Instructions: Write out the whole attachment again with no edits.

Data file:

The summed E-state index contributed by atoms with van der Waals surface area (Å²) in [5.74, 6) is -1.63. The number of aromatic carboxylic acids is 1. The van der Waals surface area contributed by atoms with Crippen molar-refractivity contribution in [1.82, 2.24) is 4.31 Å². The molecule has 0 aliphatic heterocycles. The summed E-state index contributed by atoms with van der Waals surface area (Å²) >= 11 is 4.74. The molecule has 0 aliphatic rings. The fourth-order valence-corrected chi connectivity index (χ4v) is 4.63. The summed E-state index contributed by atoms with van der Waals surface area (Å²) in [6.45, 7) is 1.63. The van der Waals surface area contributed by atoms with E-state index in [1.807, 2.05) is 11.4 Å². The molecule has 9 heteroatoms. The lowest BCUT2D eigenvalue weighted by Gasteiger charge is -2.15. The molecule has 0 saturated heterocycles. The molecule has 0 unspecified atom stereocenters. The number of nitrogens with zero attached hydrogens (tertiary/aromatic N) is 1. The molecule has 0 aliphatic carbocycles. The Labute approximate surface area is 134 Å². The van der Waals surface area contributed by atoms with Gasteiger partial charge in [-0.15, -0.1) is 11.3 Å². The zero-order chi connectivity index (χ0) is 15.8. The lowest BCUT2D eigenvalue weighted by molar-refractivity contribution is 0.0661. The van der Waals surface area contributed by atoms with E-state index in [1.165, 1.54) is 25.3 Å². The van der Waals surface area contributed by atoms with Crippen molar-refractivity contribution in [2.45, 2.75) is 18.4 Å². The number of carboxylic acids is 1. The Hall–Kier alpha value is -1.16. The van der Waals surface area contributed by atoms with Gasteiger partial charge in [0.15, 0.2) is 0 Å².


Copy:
The summed E-state index contributed by atoms with van der Waals surface area (Å²) in [5.74, 6) is -1.63. The number of aromatic carboxylic acids is 1. The van der Waals surface area contributed by atoms with Crippen molar-refractivity contribution in [1.82, 2.24) is 4.31 Å². The molecule has 0 aliphatic heterocycles. The summed E-state index contributed by atoms with van der Waals surface area (Å²) >= 11 is 4.74. The molecule has 0 aliphatic rings. The fourth-order valence-corrected chi connectivity index (χ4v) is 4.63. The summed E-state index contributed by atoms with van der Waals surface area (Å²) in [6.45, 7) is 1.63. The van der Waals surface area contributed by atoms with E-state index in [1.807, 2.05) is 11.4 Å². The molecule has 9 heteroatoms. The lowest BCUT2D eigenvalue weighted by Gasteiger charge is -2.15. The molecule has 0 saturated heterocycles. The molecule has 0 unspecified atom stereocenters. The number of nitrogens with zero attached hydrogens (tertiary/aromatic N) is 1. The molecule has 0 aliphatic carbocycles. The Labute approximate surface area is 134 Å². The van der Waals surface area contributed by atoms with Gasteiger partial charge in [-0.15, -0.1) is 11.3 Å². The zero-order chi connectivity index (χ0) is 15.8. The lowest BCUT2D eigenvalue weighted by molar-refractivity contribution is 0.0661. The van der Waals surface area contributed by atoms with E-state index in [1.165, 1.54) is 25.3 Å². The van der Waals surface area contributed by atoms with Crippen molar-refractivity contribution in [2.45, 2.75) is 18.4 Å². The number of carboxylic acids is 1. The Hall–Kier alpha value is -1.16. The van der Waals surface area contributed by atoms with Gasteiger partial charge in [0.15, 0.2) is 0 Å².